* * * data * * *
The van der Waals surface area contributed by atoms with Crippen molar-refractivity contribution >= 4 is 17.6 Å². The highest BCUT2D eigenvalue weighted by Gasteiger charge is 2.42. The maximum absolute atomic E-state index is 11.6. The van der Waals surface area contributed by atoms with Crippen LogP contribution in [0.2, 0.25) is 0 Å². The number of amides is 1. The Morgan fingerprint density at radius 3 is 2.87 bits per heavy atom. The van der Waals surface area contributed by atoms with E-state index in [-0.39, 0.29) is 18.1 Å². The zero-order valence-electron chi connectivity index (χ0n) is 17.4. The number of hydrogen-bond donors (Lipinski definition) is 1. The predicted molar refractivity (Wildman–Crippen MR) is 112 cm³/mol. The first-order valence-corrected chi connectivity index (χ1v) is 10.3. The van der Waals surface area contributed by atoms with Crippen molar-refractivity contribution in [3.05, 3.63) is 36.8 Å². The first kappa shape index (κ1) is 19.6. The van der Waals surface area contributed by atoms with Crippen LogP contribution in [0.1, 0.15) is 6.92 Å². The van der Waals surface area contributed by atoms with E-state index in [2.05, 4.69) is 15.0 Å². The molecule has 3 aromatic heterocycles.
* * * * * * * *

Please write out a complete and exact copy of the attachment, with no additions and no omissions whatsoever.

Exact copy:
The van der Waals surface area contributed by atoms with Crippen molar-refractivity contribution >= 4 is 17.6 Å². The highest BCUT2D eigenvalue weighted by Gasteiger charge is 2.42. The maximum absolute atomic E-state index is 11.6. The van der Waals surface area contributed by atoms with Crippen LogP contribution in [0.2, 0.25) is 0 Å². The number of amides is 1. The Morgan fingerprint density at radius 3 is 2.87 bits per heavy atom. The van der Waals surface area contributed by atoms with E-state index in [-0.39, 0.29) is 18.1 Å². The zero-order valence-electron chi connectivity index (χ0n) is 17.4. The number of hydrogen-bond donors (Lipinski definition) is 1. The predicted molar refractivity (Wildman–Crippen MR) is 112 cm³/mol. The first-order valence-corrected chi connectivity index (χ1v) is 10.3. The van der Waals surface area contributed by atoms with Crippen molar-refractivity contribution in [3.05, 3.63) is 36.8 Å². The first kappa shape index (κ1) is 19.6. The van der Waals surface area contributed by atoms with Crippen LogP contribution in [0.1, 0.15) is 6.92 Å². The van der Waals surface area contributed by atoms with E-state index in [2.05, 4.69) is 15.0 Å². The molecule has 3 aromatic heterocycles.